Speak Softly and Carry a Big…

Someone I know asked me why I don’t respond to her e-mails—usually ones with funny links or forwarded messages—with longer replies. She’s right about my brevity. Unless I have a point to make requiring extra verbiage, I’m spare with words. If you send me a link to a funny video or a photo of a dog in flippers and a sombrero or whatever, I’ll write back, “Cute!” or “Funny!” and leave it at that. If, in another instance, you compliment a piece I’ve written, unless you ask me a direct question I’ll just reply with something like, “Thanks for the kind words. I really appreciate that.” And I do appreciate it. I’m just not going to gush. That would be unseemly. Also, I never figure anyone is really waiting for me to babble. I don’t want to waste their time.

Outside of e-mail, but in the same vein, I’ve always been vaguely aware that my quietness can be taken as rudeness, especially when people try to engage me in conversation. I’m not very good at picking up verbal and visual cues, so I go for the safety of assuming I’m boring everyone. Hence, I keep things brief, unless the situation requires length.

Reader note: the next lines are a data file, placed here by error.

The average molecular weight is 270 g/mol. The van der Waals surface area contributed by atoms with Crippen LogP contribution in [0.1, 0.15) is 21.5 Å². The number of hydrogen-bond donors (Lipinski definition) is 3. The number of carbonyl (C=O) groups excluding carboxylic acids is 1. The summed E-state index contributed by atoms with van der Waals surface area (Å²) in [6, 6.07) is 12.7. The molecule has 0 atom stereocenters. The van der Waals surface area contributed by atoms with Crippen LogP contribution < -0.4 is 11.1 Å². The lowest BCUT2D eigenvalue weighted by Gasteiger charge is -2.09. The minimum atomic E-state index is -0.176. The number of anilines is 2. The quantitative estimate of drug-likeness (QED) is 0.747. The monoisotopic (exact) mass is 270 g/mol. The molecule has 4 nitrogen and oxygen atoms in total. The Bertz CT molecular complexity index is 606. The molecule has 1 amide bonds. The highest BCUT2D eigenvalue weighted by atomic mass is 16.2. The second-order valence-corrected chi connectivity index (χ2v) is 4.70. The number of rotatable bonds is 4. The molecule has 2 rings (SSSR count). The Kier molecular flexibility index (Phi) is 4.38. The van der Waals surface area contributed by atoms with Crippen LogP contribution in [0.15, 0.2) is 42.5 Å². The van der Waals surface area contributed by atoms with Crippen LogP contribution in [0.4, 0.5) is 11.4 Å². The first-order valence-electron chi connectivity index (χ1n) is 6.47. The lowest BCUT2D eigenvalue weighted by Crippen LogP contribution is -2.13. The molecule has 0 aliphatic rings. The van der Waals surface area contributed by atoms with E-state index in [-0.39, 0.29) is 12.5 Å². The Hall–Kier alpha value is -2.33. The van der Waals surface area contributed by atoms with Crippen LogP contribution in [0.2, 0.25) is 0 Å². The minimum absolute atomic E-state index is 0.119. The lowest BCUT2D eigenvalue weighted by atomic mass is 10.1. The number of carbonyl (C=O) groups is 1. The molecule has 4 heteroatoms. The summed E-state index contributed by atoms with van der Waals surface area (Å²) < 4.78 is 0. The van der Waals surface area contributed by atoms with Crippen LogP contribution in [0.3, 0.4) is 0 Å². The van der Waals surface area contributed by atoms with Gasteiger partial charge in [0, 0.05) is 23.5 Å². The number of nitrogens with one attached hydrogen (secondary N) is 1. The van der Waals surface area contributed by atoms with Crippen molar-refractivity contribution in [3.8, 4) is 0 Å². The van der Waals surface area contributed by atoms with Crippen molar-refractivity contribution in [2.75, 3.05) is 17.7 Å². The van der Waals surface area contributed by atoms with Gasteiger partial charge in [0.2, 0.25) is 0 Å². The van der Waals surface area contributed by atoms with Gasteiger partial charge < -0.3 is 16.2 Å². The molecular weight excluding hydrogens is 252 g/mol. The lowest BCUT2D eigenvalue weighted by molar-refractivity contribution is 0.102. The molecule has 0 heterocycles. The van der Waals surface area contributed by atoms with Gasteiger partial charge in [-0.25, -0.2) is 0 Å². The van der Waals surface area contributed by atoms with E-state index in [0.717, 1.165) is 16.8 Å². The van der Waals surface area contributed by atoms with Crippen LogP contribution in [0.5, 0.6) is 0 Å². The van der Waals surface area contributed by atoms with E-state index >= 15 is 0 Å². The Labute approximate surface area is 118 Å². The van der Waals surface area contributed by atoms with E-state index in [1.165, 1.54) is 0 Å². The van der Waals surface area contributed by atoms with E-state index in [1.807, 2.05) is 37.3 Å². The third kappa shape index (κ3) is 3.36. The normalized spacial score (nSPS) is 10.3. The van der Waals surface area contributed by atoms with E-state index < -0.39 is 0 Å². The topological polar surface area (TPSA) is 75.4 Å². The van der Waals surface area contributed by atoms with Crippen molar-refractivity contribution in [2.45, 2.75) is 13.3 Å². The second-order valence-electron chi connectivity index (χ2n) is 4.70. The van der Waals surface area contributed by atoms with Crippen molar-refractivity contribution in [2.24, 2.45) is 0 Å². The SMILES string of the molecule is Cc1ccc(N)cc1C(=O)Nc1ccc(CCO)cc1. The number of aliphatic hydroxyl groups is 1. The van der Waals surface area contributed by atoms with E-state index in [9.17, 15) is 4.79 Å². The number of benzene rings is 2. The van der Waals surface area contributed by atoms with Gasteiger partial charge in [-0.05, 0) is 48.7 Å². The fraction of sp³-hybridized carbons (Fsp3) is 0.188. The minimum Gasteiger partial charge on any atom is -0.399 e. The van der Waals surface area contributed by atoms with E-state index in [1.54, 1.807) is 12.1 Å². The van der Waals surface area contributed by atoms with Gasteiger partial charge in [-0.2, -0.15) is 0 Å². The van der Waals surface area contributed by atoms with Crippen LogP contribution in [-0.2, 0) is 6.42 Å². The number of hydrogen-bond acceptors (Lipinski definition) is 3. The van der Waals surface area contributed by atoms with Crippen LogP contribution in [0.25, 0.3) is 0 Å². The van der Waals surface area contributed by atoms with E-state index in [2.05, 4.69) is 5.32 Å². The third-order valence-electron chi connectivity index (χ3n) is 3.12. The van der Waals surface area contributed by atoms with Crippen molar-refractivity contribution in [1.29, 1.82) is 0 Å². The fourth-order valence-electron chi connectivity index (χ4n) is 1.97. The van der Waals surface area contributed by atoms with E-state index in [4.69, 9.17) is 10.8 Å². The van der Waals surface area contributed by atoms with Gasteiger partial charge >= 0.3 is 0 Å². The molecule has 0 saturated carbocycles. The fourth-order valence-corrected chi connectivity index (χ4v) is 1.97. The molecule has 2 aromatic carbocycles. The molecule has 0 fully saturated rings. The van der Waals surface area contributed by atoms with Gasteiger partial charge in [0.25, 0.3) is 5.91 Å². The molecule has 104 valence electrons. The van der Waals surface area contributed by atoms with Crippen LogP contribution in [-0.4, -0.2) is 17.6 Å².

But as I’ve grown as a person and trained myself to pick up on those cues, I’ve learned that some people are not particularly interested in hearing me speak at length, ever. People have different ideas about what “at length” means. I’ve been interrupted while offering very short answers to questions. I’ve been asked my opinion, and after 10 seconds the questioner is off speaking to someone else. In my favorite moment, I was asked a question, and as I opened my mouth, someone next to me (not Mike) started answering the question FOR me. Sometimes it’s better to be silent and still.